COAL: 2006 Mazda 3 – It’s Complicated

It’s amazing how promises we make to ourselves in our youth can be broken as we get older. In this particular COAL, I will break a huge one.

I learned to drive on a stick shift (a 1981 Plymouth Reliant, with four on the floor). For more than two decades, manual transmissions were pretty much all I knew. The clutch pedal was so wired into my muscle memory that on the few occasions I drove an automatic car, I would sometimes jam the brake pedal coming to a stop trying to engage a non-existent clutch pedal.

I love driving stick shifts. It is like a dancing with your car. You are literally in touch with your vehicle in a way that is impossible in an automatic. Plus in college I seldom had to lend my car out, as few people could drive a stick. I was a lifer, or so I thought. I swore to myself that I would never own a car with an automatic transmission for as long as I lived.

Then the bloom started coming off the shifter in the early 2000s, so to speak. Most of the problems I ran into I’ve already documented my 2002 VW Jetta COAL: longer commute, extra rowing required by 6-speed vs. 5-speed, and a spouse that doesn’t drive a stick shift.

So when it came time to turn in the Jetta, I thought long and hard about my automotive needs. Do the occasional moments of joy outweigh the hours of drudgery I have to endure with a stick shift? Earlier in my life, the answer was an enthusiastic yes, but now the answer was decidedly no, as evidenced by the use of words like “drudgery.” I had decided to get an automatic.

As usual, I was looking for maximum content for minimum cash outlay. I looked at various options for compact cars, and I quickly zeroed in on the Mazda 3. The Grand Sport trim, in particular, seemed to have a lot of stuff. Leather, Bose, automatic climate control, Xenon headlights, heated seats—pretty much all the goodies I had in my A4 a decade earlier. Heady stuff for a compact car at the time (and today, for that matter).

I’d always heard good things about Mazdas, but my experience with them was limited to a MX-3 that my brother owned back in the 90’s. Stylistically, the Mazda 3 was very attractive (especially in profile), and the automotive press simply adored it.

Despite having 17″ wheels and tires, it always looked under-tired to me.

If I had to pick a car to ween myself off of manual transmissions, the Mazda 3 was a good choice. For starters, it had a 5-speed automatic at a time when many compacts still had only four. It had a manual gate, which I used frequently during my detox period. And it had an LCD indicator on the dash that always showed what gear it was (both and automatic and manual mode), unlike most other cars that only show the gear number in manual mode. This allowed me to supervise the automatic transmission and make sure that it was doing its job correctly. Transparency is an important part of building trust.

After experiencing the HID headlights of my A4, the halogen bulbs of the Jetta seemed like two flashlights in comparison. By virtue of working for Stylin Concepts, an online auto parts seller, I had access to a large amount of aftermarket headlight bulbs (at cost, no less). I tried them all – blue bulbs, gold bulbs, silver bulbs. None were close to actual HIDs in brightness, and most in fact weren’t any brighter than the stock bulbs (just colored differently). Many were cheaply made Chinese junk that burned out after a month or two. I was glad to get back into genuine HID lights with the Mazda.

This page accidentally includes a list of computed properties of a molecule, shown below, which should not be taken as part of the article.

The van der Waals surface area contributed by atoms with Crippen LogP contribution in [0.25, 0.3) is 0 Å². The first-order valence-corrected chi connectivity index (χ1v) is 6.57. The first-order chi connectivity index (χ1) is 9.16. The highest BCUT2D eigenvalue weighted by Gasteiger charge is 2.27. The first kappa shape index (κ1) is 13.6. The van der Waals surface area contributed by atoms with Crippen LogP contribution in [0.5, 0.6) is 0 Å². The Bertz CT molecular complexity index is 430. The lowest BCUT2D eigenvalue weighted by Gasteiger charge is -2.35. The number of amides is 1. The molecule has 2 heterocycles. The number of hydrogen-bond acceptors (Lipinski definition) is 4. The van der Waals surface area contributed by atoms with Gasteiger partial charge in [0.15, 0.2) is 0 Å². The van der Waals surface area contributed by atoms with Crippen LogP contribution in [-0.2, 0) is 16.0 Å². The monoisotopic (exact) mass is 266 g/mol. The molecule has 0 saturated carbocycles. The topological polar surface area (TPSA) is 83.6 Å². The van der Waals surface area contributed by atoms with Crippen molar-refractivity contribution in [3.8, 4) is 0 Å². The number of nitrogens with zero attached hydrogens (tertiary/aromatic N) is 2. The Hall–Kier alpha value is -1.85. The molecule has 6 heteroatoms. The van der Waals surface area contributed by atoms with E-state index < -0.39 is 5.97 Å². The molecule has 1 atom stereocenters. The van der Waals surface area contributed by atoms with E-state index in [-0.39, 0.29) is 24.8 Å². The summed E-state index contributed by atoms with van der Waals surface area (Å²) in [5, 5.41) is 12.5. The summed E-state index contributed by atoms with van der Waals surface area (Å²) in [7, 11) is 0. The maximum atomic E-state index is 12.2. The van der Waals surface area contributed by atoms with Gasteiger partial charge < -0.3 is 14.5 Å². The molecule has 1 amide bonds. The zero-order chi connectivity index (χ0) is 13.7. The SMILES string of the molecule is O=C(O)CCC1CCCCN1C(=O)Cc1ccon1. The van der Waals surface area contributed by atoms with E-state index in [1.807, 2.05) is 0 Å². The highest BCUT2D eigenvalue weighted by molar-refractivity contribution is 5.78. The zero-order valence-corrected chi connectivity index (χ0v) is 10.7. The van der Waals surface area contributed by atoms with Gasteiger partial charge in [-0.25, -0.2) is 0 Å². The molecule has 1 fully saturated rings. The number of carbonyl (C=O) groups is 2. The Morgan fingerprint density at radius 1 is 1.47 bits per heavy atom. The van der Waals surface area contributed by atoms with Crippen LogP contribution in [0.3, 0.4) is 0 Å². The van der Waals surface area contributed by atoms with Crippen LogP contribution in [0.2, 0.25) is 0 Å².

Note the engaged handbrake, an old manual transmission habit that took a long time to die.

The interior of the 3 could best be described as austere, especially after coming from a Jetta, which is pretty much at the opposite end of the spectrum of interior design. It was somber inside, with only a strip of obviously fake gray carbon fiber to break up the gloom. The rotary automatic climate controls were odd: obviously they needed to share the same bezel as the manual climate control system. Hard plastics were everywhere, and even though the seats, steering wheel, and shifter knob were all supposedly leather-covered, they all could have passed for vinyl. However, the orange instrument panel illumination was a welcome relief, after coming from the garish blue illumination of the Jetta.

Mazda 3, and youngest son Ryan. Chrysler Pacifica in background.

The 2.3L four-banger wasn’t a rocket, but it got great gas mileage (helpful at a time gas was over $3.00 per gallon). In any case, my stoplight drag strip days were way behind me, so the performance was more than adequate for me. During its time with me I averaged 28 miles per gallon, making it the most fuel-efficient vehicle I’ve ever owned.

On the negative side of the ledger, the 3 felt about as solid as a beer can. The door sounded tinny when I shut it (and yes, I know, this is a terrible way to judge the quality of a car).  Otherwise, the panel fit was tight, and no major squeaks or rattles developed that I can recall. The rear spoiler interacted oddly with the auto-dimming rearview mirror. It seemed to be perfectly positioned to cast a shadow over the light sensor, causing it do un-dim just when some idiot pulls up behind me with their high beams on.

Lacking traction control and a clutch to feather, winter driving presented a challenge, so much so that this was the first car since my 94 Integra that I had to buy snow tires for.

Looking back, the Mazda 3 was a good car. Heck, it was a great car. It may have been the car that I needed, but it wasn’t really the car I wanted. In the pantheon of cars I’ve owned, it would be mid-pack at best, and definitely in the bottom half.

Luckily, interesting things were afoot at work, and I was about to undergo a dramatic change at work, and one that would greatly increase the quality (and eventually the quantity) of my motor pool. Stop back soon to find out what that shocking change is!